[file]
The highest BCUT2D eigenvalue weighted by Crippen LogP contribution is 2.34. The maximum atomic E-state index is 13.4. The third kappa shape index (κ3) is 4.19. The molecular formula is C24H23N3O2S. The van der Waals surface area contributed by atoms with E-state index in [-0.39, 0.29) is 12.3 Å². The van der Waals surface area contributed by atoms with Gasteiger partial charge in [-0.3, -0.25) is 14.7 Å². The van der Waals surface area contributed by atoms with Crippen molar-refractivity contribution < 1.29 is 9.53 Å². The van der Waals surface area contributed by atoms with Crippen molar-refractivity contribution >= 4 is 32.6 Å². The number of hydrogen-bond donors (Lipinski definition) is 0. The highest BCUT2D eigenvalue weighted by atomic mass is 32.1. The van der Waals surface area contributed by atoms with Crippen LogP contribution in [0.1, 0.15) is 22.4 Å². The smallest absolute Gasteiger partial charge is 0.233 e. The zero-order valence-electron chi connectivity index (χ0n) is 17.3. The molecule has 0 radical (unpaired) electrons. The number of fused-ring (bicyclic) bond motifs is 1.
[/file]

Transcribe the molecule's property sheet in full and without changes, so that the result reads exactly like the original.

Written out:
The highest BCUT2D eigenvalue weighted by Crippen LogP contribution is 2.34. The maximum atomic E-state index is 13.4. The third kappa shape index (κ3) is 4.19. The molecular formula is C24H23N3O2S. The van der Waals surface area contributed by atoms with E-state index in [-0.39, 0.29) is 12.3 Å². The van der Waals surface area contributed by atoms with Gasteiger partial charge in [-0.3, -0.25) is 14.7 Å². The van der Waals surface area contributed by atoms with Crippen molar-refractivity contribution < 1.29 is 9.53 Å². The van der Waals surface area contributed by atoms with Crippen molar-refractivity contribution >= 4 is 32.6 Å². The number of hydrogen-bond donors (Lipinski definition) is 0. The highest BCUT2D eigenvalue weighted by atomic mass is 32.1. The van der Waals surface area contributed by atoms with Crippen LogP contribution in [0.1, 0.15) is 22.4 Å². The smallest absolute Gasteiger partial charge is 0.233 e. The zero-order valence-electron chi connectivity index (χ0n) is 17.3. The molecule has 0 radical (unpaired) electrons. The number of fused-ring (bicyclic) bond motifs is 1.